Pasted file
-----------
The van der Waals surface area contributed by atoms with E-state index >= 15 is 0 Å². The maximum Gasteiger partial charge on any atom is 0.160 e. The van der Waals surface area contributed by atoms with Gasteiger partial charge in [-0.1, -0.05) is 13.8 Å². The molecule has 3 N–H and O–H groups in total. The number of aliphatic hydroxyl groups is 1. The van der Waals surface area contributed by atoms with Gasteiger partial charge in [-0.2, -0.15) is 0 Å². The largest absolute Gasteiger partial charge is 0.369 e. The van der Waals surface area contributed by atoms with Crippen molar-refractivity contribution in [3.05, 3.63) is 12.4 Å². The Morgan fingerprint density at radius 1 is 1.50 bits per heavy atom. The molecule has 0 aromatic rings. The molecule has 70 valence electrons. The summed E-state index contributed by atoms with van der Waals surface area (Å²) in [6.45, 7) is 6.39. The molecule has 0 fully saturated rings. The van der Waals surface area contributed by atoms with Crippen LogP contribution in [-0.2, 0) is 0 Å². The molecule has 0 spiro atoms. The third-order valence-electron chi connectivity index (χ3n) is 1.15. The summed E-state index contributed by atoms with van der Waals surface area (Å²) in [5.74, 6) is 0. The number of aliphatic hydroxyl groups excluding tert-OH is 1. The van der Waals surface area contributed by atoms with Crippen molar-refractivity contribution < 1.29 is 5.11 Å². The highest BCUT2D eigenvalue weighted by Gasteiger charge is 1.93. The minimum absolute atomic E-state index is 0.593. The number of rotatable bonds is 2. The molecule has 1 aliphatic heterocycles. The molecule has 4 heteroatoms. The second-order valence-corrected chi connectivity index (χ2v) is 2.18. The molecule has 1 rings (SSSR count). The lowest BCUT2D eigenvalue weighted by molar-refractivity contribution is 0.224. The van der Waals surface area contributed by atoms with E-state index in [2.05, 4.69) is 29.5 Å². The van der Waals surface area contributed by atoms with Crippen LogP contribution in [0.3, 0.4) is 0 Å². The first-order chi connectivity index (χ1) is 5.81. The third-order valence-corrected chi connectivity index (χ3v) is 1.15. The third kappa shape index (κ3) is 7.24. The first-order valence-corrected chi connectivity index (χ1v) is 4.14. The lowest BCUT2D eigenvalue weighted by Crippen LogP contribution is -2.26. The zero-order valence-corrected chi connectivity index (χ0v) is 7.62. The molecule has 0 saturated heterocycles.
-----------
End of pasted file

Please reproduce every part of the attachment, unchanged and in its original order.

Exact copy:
The van der Waals surface area contributed by atoms with E-state index >= 15 is 0 Å². The maximum Gasteiger partial charge on any atom is 0.160 e. The van der Waals surface area contributed by atoms with Gasteiger partial charge in [-0.1, -0.05) is 13.8 Å². The molecule has 3 N–H and O–H groups in total. The number of aliphatic hydroxyl groups is 1. The van der Waals surface area contributed by atoms with Gasteiger partial charge in [-0.2, -0.15) is 0 Å². The largest absolute Gasteiger partial charge is 0.369 e. The van der Waals surface area contributed by atoms with Crippen molar-refractivity contribution in [3.05, 3.63) is 12.4 Å². The Morgan fingerprint density at radius 1 is 1.50 bits per heavy atom. The molecule has 0 aromatic rings. The molecule has 70 valence electrons. The summed E-state index contributed by atoms with van der Waals surface area (Å²) in [6.45, 7) is 6.39. The molecule has 0 fully saturated rings. The van der Waals surface area contributed by atoms with Crippen LogP contribution in [-0.2, 0) is 0 Å². The molecule has 0 spiro atoms. The third-order valence-electron chi connectivity index (χ3n) is 1.15. The summed E-state index contributed by atoms with van der Waals surface area (Å²) in [5.74, 6) is 0. The number of aliphatic hydroxyl groups excluding tert-OH is 1. The van der Waals surface area contributed by atoms with Crippen molar-refractivity contribution < 1.29 is 5.11 Å². The highest BCUT2D eigenvalue weighted by Gasteiger charge is 1.93. The minimum absolute atomic E-state index is 0.593. The number of rotatable bonds is 2. The molecule has 1 aliphatic heterocycles. The molecule has 4 heteroatoms. The second-order valence-corrected chi connectivity index (χ2v) is 2.18. The molecule has 1 rings (SSSR count). The lowest BCUT2D eigenvalue weighted by molar-refractivity contribution is 0.224. The van der Waals surface area contributed by atoms with E-state index in [2.05, 4.69) is 29.5 Å². The van der Waals surface area contributed by atoms with Crippen LogP contribution in [0.3, 0.4) is 0 Å². The first-order chi connectivity index (χ1) is 5.81. The third-order valence-corrected chi connectivity index (χ3v) is 1.15. The third kappa shape index (κ3) is 7.24. The first-order valence-corrected chi connectivity index (χ1v) is 4.14. The lowest BCUT2D eigenvalue weighted by Crippen LogP contribution is -2.26. The zero-order valence-corrected chi connectivity index (χ0v) is 7.62. The molecule has 0 saturated heterocycles.